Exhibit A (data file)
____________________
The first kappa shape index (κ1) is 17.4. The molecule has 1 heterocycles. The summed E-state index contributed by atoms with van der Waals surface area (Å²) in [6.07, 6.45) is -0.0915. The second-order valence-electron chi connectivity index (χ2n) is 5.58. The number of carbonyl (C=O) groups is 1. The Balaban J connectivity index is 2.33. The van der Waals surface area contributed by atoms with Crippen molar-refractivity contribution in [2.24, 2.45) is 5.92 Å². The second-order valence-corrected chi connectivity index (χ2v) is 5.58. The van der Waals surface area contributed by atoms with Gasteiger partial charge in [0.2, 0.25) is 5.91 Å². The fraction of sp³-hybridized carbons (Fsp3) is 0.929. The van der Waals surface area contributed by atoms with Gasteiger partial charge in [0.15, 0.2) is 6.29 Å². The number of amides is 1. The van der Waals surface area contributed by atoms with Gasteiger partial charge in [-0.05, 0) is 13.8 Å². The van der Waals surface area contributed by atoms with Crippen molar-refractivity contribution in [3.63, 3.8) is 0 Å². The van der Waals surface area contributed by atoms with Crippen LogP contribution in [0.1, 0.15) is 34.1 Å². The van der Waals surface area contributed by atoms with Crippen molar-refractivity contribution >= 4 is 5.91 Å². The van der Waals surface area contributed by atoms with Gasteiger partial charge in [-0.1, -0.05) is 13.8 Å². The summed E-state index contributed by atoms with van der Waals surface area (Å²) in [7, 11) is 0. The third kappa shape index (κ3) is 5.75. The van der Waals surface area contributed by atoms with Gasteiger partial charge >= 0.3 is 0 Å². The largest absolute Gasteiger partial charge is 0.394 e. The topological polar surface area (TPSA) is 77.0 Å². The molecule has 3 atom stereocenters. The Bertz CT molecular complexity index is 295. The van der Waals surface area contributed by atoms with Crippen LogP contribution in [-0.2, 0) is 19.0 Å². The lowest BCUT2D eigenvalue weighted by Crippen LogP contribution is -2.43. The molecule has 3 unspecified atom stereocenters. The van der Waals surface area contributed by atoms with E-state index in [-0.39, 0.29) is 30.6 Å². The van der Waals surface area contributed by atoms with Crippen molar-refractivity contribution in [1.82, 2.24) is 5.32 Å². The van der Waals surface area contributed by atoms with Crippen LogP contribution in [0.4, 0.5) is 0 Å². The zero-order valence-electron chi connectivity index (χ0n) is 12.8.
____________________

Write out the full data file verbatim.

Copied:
The first kappa shape index (κ1) is 17.4. The molecule has 1 heterocycles. The summed E-state index contributed by atoms with van der Waals surface area (Å²) in [6.07, 6.45) is -0.0915. The second-order valence-electron chi connectivity index (χ2n) is 5.58. The number of carbonyl (C=O) groups is 1. The Balaban J connectivity index is 2.33. The van der Waals surface area contributed by atoms with Crippen molar-refractivity contribution in [2.24, 2.45) is 5.92 Å². The second-order valence-corrected chi connectivity index (χ2v) is 5.58. The van der Waals surface area contributed by atoms with Gasteiger partial charge in [0.2, 0.25) is 5.91 Å². The fraction of sp³-hybridized carbons (Fsp3) is 0.929. The van der Waals surface area contributed by atoms with Gasteiger partial charge in [0.15, 0.2) is 6.29 Å². The number of amides is 1. The van der Waals surface area contributed by atoms with Gasteiger partial charge in [-0.05, 0) is 13.8 Å². The van der Waals surface area contributed by atoms with Crippen molar-refractivity contribution in [3.63, 3.8) is 0 Å². The van der Waals surface area contributed by atoms with Crippen LogP contribution in [0.1, 0.15) is 34.1 Å². The van der Waals surface area contributed by atoms with Crippen molar-refractivity contribution >= 4 is 5.91 Å². The van der Waals surface area contributed by atoms with Gasteiger partial charge in [-0.1, -0.05) is 13.8 Å². The summed E-state index contributed by atoms with van der Waals surface area (Å²) in [7, 11) is 0. The third kappa shape index (κ3) is 5.75. The van der Waals surface area contributed by atoms with Gasteiger partial charge >= 0.3 is 0 Å². The largest absolute Gasteiger partial charge is 0.394 e. The topological polar surface area (TPSA) is 77.0 Å². The molecule has 3 atom stereocenters. The Bertz CT molecular complexity index is 295. The van der Waals surface area contributed by atoms with Crippen LogP contribution in [-0.2, 0) is 19.0 Å². The lowest BCUT2D eigenvalue weighted by Crippen LogP contribution is -2.43. The molecule has 3 unspecified atom stereocenters. The van der Waals surface area contributed by atoms with E-state index in [-0.39, 0.29) is 30.6 Å². The van der Waals surface area contributed by atoms with Crippen molar-refractivity contribution in [1.82, 2.24) is 5.32 Å². The van der Waals surface area contributed by atoms with Crippen LogP contribution in [0.4, 0.5) is 0 Å². The zero-order valence-electron chi connectivity index (χ0n) is 12.8.